With respect to the DLC, these were good game expansions laid on top of good games, though just because a base game is classified as a AAA title does not necessarily mean it is a good game or is going to be one.

One interesting system for determining whether a game is good or not is the system that is used by one of my good friends Jeremy Clark -- a veteran games journo who has been writing about and reviewing games for nearly 30 years. His personal system is very simple:

"If I have a hard time saving and quitting the game, then it is a good game. If I cannot bring myself to stop playing no matter how exhausted I am, it is a great game!""

Sadly that system and most of the one I use largely brings us full circle to the words of United States Supreme Court Justice Potter Stewart: I know it when I see it.

And there you have it. Now if you will excuse me I am going to get back to finishing up The Lonesome Road so I can write the review for this very good DLC Expansion to a Very Good Game!

Thursday, September 29, 2011

. . . in Flight WiFi Revenue

By way of explaining what may on the surface appear to you as a rather odd subject for this blog, I like to mention every now and then that . . .

This Blog --> Speaking Of . . . <-- This Blog

. . . you are reading what is both a blog in the most common sense and purpose of the title (it exists for the purpose of sharing my ideas, thoughts, and observations) and a place of great convenience where I am able to write about the things I stumble upon that either (A) I find interesting enough to want to think upon, mull over, and write about, that (B) nobody wants to pay me to write about or that (C) I choose not to write about for pay because I find it amusing to write about it simply out of the desire to write about it. Confused? Yeah, me too.

In-Flight Wi-Fi Revenues to Surpass $1.5 Billion in 2015, Says In-Stat

A recent article by In-Stat (the market intelligence unit of NPD Group that is often used by stock traders, investors, and those who evaluate events, businesses, and companies with an eye towards investing their own or other people's money... I read its output largely due to the fact that every now and then it examines a subject I am interested in -- say one in every 30 email articles or so being the average) that examines the revenue being earned by airlines and the technology companies who provide in-flight Internet access -- places the income from that small sector at something about to surpass $1.5 Billion with a 'B' dollars.

Initially the market for in-flight 'net access was a small one for a couple of reasons, not the least of which was that getting travelers to spend money on the service initially meant convincing them to alter several habits that are ingrained into travelers because it is how they have been traveling for the past 20 years or more.

Specifically you needed to get them to break their habit of carefully packing their computer bag into the overhead bin and convince them to put it under the seat instead. In addition to that, you also needed to break their habit of not using their computer in flight; but you have the airlines help with that to some degree in that on the newer airline hardware and specifically mostly everything Boeing 737 and above -- there are now power outlets installed into the bulkhead or each seat that conveniently allow users to use their personal computers in-flight...

Another major factor is the increase in truly portable computing devices and our willingness to make use of them as a form of entertainment while traveling -- and now I am specifically talking about the iPad, tablet computers, and basic book and text reading devices like the Kindle which also have basic net surfing capabilities built into them.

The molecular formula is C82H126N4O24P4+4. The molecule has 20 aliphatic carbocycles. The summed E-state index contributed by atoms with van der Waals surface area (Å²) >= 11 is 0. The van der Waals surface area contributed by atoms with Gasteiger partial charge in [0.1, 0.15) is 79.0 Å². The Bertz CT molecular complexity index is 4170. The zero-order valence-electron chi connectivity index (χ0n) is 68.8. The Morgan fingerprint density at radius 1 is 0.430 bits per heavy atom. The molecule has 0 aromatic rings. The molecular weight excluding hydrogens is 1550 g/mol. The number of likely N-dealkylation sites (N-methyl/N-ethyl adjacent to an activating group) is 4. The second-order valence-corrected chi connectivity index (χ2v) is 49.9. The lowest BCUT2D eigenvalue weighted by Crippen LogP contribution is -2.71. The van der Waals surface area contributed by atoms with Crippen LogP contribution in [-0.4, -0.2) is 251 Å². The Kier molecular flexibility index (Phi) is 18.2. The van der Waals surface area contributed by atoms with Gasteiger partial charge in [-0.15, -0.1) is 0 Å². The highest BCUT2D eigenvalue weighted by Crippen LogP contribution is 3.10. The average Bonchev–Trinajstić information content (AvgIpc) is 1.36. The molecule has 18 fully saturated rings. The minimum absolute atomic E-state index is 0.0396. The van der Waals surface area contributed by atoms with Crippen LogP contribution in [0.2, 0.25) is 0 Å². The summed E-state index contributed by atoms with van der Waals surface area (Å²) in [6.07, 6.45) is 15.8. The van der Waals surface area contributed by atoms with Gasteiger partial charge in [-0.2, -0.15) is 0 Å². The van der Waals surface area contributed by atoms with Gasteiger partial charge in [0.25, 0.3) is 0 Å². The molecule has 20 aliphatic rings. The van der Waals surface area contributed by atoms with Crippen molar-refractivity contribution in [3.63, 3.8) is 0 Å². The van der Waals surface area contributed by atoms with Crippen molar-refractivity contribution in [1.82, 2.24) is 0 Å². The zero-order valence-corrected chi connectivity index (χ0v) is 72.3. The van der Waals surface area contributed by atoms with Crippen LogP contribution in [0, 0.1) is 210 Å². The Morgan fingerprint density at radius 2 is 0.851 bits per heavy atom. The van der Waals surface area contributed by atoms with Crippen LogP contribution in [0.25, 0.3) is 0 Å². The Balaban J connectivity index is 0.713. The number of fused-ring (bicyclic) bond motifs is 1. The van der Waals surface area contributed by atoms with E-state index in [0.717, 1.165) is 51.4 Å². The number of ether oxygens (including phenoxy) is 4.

As these habits are changed we see profits rising for in-flight 'net access companies -- and the airlines -- and this is food for thought... Both industries undertook extensive research to get a better handle on understanding their customer base, and the results were more than a little bit of a surprise...

Some of the research findings include:
  • Take rates have increased significantly, moving from an average of 4% in 2010 up to 7% in 2011.
  • While in international markets in-flight broadband is just entering the competitive differentiator stage, In-Stat believes it will rapidly transition to a competitive requirement in these markets as it did in the US.
  • Combined, smartphones and tablets are now the predominant devices, in terms of percent of connects.
  • In-flight broadband providers are beginning to introduce new revenue opportunities, including additional passenger services (video and voice) and operational services.
The research pretty much verifies my own assumptions -- and it is always nice to have someone else spend their money verifying my own analysis of a situation.

The tech has caught up with the desire -- users are doing a lot more than simply checking their email or reading and replying to chat boards.... They are splitting their time between work activities and play, which I find fascinating...

The airlines learned that offering the service is no longer an optional thing -- customers expect it to be there and a growing percentage will actually avoid airlines who do not offer it on flights longer than 2 hours. Travelers in the forward classes (first certainly, business increasingly) not only expect the service to be present, they expect it to be free or at least included in the price of their tickets.

Many airlines are combining their Internet access capabilities with the onboard entertainment systems -- Virgin America is a good example of this trend -- not simply spreading the capability throughout the aircraft but making good use of it themselves as the heart of their news and entertainment systems in the send of payment systems more than anything else.